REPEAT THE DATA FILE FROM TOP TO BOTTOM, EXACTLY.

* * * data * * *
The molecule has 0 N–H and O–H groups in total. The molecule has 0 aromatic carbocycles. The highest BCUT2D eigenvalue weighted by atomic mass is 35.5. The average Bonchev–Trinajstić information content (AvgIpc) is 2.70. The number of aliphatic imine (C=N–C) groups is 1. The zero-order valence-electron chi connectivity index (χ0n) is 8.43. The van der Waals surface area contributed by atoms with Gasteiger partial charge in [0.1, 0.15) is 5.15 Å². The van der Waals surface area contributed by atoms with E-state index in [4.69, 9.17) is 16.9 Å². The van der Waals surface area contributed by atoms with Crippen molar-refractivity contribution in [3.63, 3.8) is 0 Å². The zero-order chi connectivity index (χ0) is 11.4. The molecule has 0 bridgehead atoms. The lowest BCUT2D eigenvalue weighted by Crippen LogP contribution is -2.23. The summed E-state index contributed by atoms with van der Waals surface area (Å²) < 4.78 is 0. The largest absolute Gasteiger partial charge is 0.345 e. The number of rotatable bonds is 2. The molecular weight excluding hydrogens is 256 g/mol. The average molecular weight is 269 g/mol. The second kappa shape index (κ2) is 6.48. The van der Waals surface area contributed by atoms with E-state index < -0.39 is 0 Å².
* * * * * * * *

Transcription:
The molecule has 0 N–H and O–H groups in total. The molecule has 0 aromatic carbocycles. The highest BCUT2D eigenvalue weighted by atomic mass is 35.5. The average Bonchev–Trinajstić information content (AvgIpc) is 2.70. The number of aliphatic imine (C=N–C) groups is 1. The zero-order valence-electron chi connectivity index (χ0n) is 8.43. The van der Waals surface area contributed by atoms with Gasteiger partial charge in [0.1, 0.15) is 5.15 Å². The van der Waals surface area contributed by atoms with E-state index in [4.69, 9.17) is 16.9 Å². The van der Waals surface area contributed by atoms with Crippen molar-refractivity contribution in [3.63, 3.8) is 0 Å². The zero-order chi connectivity index (χ0) is 11.4. The molecule has 0 bridgehead atoms. The lowest BCUT2D eigenvalue weighted by Crippen LogP contribution is -2.23. The summed E-state index contributed by atoms with van der Waals surface area (Å²) < 4.78 is 0. The largest absolute Gasteiger partial charge is 0.345 e. The number of rotatable bonds is 2. The molecular weight excluding hydrogens is 256 g/mol. The average molecular weight is 269 g/mol. The second kappa shape index (κ2) is 6.48. The van der Waals surface area contributed by atoms with E-state index < -0.39 is 0 Å².